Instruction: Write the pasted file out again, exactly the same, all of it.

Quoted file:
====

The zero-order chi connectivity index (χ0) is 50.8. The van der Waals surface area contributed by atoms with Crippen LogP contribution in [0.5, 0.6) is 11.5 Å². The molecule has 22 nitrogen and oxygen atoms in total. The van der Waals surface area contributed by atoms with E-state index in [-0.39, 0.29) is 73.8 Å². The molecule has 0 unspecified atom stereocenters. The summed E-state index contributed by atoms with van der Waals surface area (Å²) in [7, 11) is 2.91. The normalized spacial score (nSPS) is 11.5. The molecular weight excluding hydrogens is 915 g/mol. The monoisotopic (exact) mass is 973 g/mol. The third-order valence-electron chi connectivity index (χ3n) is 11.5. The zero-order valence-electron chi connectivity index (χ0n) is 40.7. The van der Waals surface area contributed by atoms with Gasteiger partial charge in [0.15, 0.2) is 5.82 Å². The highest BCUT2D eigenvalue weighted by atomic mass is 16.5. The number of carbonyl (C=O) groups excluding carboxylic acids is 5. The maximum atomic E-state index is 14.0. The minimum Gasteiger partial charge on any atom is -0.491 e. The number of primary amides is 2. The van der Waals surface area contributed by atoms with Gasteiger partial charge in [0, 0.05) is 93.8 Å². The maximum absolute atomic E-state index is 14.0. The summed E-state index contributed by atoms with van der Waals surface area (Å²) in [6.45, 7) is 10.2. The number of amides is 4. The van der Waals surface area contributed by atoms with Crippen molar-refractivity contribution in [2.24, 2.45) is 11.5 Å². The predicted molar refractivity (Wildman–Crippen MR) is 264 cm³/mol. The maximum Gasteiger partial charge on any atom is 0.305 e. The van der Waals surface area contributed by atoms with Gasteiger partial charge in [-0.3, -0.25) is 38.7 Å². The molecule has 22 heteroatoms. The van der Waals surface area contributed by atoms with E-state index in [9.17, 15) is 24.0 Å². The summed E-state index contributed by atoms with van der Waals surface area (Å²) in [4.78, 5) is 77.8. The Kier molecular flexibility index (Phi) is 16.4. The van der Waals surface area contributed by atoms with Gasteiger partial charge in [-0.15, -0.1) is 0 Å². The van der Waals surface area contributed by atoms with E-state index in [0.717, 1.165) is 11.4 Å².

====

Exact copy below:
The zero-order chi connectivity index (χ0) is 50.8. The van der Waals surface area contributed by atoms with Crippen LogP contribution in [0.5, 0.6) is 11.5 Å². The molecule has 22 nitrogen and oxygen atoms in total. The van der Waals surface area contributed by atoms with E-state index in [-0.39, 0.29) is 73.8 Å². The molecule has 0 unspecified atom stereocenters. The summed E-state index contributed by atoms with van der Waals surface area (Å²) in [7, 11) is 2.91. The normalized spacial score (nSPS) is 11.5. The molecular weight excluding hydrogens is 915 g/mol. The monoisotopic (exact) mass is 973 g/mol. The third-order valence-electron chi connectivity index (χ3n) is 11.5. The zero-order valence-electron chi connectivity index (χ0n) is 40.7. The van der Waals surface area contributed by atoms with Gasteiger partial charge in [0.15, 0.2) is 5.82 Å². The highest BCUT2D eigenvalue weighted by atomic mass is 16.5. The number of carbonyl (C=O) groups excluding carboxylic acids is 5. The maximum atomic E-state index is 14.0. The minimum Gasteiger partial charge on any atom is -0.491 e. The number of primary amides is 2. The van der Waals surface area contributed by atoms with Gasteiger partial charge in [0, 0.05) is 93.8 Å². The maximum absolute atomic E-state index is 14.0. The summed E-state index contributed by atoms with van der Waals surface area (Å²) in [6.45, 7) is 10.2. The number of amides is 4. The van der Waals surface area contributed by atoms with Crippen molar-refractivity contribution in [2.24, 2.45) is 11.5 Å². The predicted molar refractivity (Wildman–Crippen MR) is 264 cm³/mol. The maximum Gasteiger partial charge on any atom is 0.305 e. The van der Waals surface area contributed by atoms with Gasteiger partial charge in [-0.3, -0.25) is 38.7 Å². The molecule has 22 heteroatoms. The van der Waals surface area contributed by atoms with E-state index in [9.17, 15) is 24.0 Å². The summed E-state index contributed by atoms with van der Waals surface area (Å²) in [4.78, 5) is 77.8. The Kier molecular flexibility index (Phi) is 16.4. The van der Waals surface area contributed by atoms with Gasteiger partial charge in [-0.15, -0.1) is 0 Å². The van der Waals surface area contributed by atoms with E-state index in [0.717, 1.165) is 11.4 Å².